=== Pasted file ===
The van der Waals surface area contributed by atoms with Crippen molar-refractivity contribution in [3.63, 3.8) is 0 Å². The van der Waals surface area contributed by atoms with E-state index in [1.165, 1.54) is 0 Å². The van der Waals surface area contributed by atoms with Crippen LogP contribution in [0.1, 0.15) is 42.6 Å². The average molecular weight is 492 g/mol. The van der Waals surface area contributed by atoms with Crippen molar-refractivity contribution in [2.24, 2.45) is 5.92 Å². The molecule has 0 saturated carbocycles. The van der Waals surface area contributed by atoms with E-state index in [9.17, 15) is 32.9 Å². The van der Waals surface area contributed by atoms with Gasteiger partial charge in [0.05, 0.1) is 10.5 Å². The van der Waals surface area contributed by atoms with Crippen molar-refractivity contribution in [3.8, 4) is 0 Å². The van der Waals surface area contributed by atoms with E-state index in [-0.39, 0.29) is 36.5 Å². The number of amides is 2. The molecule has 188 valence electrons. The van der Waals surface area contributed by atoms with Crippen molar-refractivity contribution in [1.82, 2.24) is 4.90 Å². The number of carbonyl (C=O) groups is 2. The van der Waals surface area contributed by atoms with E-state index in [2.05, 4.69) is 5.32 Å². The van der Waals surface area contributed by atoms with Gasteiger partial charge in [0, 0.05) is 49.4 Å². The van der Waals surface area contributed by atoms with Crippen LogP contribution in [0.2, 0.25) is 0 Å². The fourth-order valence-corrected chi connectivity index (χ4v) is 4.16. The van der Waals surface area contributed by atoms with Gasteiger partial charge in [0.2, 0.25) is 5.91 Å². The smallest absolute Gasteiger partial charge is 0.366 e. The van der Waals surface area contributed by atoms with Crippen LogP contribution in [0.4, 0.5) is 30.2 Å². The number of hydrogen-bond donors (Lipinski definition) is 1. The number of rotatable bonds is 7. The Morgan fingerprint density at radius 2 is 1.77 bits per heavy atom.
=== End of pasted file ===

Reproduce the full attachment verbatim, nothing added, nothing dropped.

The van der Waals surface area contributed by atoms with Crippen molar-refractivity contribution in [3.63, 3.8) is 0 Å². The van der Waals surface area contributed by atoms with E-state index in [1.165, 1.54) is 0 Å². The van der Waals surface area contributed by atoms with Crippen LogP contribution in [0.1, 0.15) is 42.6 Å². The average molecular weight is 492 g/mol. The van der Waals surface area contributed by atoms with Crippen molar-refractivity contribution in [2.24, 2.45) is 5.92 Å². The molecule has 0 saturated carbocycles. The van der Waals surface area contributed by atoms with E-state index in [9.17, 15) is 32.9 Å². The van der Waals surface area contributed by atoms with Gasteiger partial charge in [0.05, 0.1) is 10.5 Å². The van der Waals surface area contributed by atoms with Crippen molar-refractivity contribution in [3.8, 4) is 0 Å². The van der Waals surface area contributed by atoms with E-state index in [-0.39, 0.29) is 36.5 Å². The number of amides is 2. The molecule has 188 valence electrons. The van der Waals surface area contributed by atoms with Crippen molar-refractivity contribution in [1.82, 2.24) is 4.90 Å². The number of carbonyl (C=O) groups is 2. The van der Waals surface area contributed by atoms with E-state index in [2.05, 4.69) is 5.32 Å². The van der Waals surface area contributed by atoms with Gasteiger partial charge in [0, 0.05) is 49.4 Å². The van der Waals surface area contributed by atoms with Crippen LogP contribution in [0.2, 0.25) is 0 Å². The fourth-order valence-corrected chi connectivity index (χ4v) is 4.16. The van der Waals surface area contributed by atoms with Gasteiger partial charge in [0.2, 0.25) is 5.91 Å². The smallest absolute Gasteiger partial charge is 0.366 e. The van der Waals surface area contributed by atoms with Crippen LogP contribution in [0.4, 0.5) is 30.2 Å². The number of hydrogen-bond donors (Lipinski definition) is 1. The number of rotatable bonds is 7. The Morgan fingerprint density at radius 2 is 1.77 bits per heavy atom.